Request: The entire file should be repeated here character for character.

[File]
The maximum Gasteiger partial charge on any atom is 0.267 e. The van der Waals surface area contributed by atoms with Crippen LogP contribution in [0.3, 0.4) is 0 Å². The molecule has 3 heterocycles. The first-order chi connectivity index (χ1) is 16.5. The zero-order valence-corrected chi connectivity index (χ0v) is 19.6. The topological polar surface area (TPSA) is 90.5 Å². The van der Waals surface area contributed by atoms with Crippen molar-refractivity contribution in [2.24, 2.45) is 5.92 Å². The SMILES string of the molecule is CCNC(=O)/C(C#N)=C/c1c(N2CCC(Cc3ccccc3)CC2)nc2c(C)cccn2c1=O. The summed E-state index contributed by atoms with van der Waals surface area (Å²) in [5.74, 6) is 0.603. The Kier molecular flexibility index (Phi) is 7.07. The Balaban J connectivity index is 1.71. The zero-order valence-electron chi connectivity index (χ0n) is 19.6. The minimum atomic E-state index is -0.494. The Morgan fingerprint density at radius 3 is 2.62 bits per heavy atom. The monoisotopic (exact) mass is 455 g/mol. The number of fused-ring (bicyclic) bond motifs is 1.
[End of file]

The maximum Gasteiger partial charge on any atom is 0.267 e. The van der Waals surface area contributed by atoms with Crippen LogP contribution in [0.3, 0.4) is 0 Å². The molecule has 3 heterocycles. The first-order chi connectivity index (χ1) is 16.5. The zero-order valence-corrected chi connectivity index (χ0v) is 19.6. The topological polar surface area (TPSA) is 90.5 Å². The van der Waals surface area contributed by atoms with Crippen molar-refractivity contribution in [2.24, 2.45) is 5.92 Å². The SMILES string of the molecule is CCNC(=O)/C(C#N)=C/c1c(N2CCC(Cc3ccccc3)CC2)nc2c(C)cccn2c1=O. The summed E-state index contributed by atoms with van der Waals surface area (Å²) in [5.74, 6) is 0.603. The Kier molecular flexibility index (Phi) is 7.07. The Balaban J connectivity index is 1.71. The zero-order valence-electron chi connectivity index (χ0n) is 19.6. The minimum atomic E-state index is -0.494. The Morgan fingerprint density at radius 3 is 2.62 bits per heavy atom. The monoisotopic (exact) mass is 455 g/mol. The number of fused-ring (bicyclic) bond motifs is 1.